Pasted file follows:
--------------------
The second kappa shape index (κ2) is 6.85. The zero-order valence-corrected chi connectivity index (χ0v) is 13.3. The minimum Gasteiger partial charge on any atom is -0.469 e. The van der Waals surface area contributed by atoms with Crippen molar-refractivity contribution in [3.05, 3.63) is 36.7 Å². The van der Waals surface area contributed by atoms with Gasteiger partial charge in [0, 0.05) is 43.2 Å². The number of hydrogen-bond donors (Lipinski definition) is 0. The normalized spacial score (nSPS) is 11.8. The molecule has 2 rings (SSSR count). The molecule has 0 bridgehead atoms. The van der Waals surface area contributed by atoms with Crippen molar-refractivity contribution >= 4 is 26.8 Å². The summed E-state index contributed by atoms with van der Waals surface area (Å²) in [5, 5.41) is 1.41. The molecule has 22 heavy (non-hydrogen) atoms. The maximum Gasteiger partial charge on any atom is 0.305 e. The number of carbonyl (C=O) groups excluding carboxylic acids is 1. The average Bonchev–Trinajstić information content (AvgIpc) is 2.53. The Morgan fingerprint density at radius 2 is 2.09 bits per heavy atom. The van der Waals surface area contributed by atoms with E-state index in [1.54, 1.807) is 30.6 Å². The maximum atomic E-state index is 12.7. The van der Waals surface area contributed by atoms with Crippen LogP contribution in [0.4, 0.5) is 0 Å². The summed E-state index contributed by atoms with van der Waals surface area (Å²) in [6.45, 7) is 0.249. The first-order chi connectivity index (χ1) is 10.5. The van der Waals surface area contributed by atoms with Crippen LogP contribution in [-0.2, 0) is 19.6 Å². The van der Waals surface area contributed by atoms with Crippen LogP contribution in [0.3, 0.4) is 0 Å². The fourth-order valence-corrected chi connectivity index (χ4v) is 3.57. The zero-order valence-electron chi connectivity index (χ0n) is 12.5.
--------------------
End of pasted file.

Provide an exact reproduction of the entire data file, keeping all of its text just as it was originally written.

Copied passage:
The second kappa shape index (κ2) is 6.85. The zero-order valence-corrected chi connectivity index (χ0v) is 13.3. The minimum Gasteiger partial charge on any atom is -0.469 e. The van der Waals surface area contributed by atoms with Crippen molar-refractivity contribution in [3.05, 3.63) is 36.7 Å². The van der Waals surface area contributed by atoms with Gasteiger partial charge in [0, 0.05) is 43.2 Å². The number of hydrogen-bond donors (Lipinski definition) is 0. The normalized spacial score (nSPS) is 11.8. The molecule has 2 rings (SSSR count). The molecule has 0 bridgehead atoms. The van der Waals surface area contributed by atoms with Crippen molar-refractivity contribution >= 4 is 26.8 Å². The summed E-state index contributed by atoms with van der Waals surface area (Å²) in [5, 5.41) is 1.41. The molecule has 22 heavy (non-hydrogen) atoms. The maximum Gasteiger partial charge on any atom is 0.305 e. The number of carbonyl (C=O) groups excluding carboxylic acids is 1. The average Bonchev–Trinajstić information content (AvgIpc) is 2.53. The Morgan fingerprint density at radius 2 is 2.09 bits per heavy atom. The van der Waals surface area contributed by atoms with E-state index in [1.54, 1.807) is 30.6 Å². The maximum atomic E-state index is 12.7. The van der Waals surface area contributed by atoms with Crippen LogP contribution in [0.4, 0.5) is 0 Å². The summed E-state index contributed by atoms with van der Waals surface area (Å²) in [6.45, 7) is 0.249. The first-order chi connectivity index (χ1) is 10.5. The van der Waals surface area contributed by atoms with Crippen LogP contribution in [-0.2, 0) is 19.6 Å². The van der Waals surface area contributed by atoms with Crippen LogP contribution in [0.3, 0.4) is 0 Å². The fourth-order valence-corrected chi connectivity index (χ4v) is 3.57. The zero-order valence-electron chi connectivity index (χ0n) is 12.5.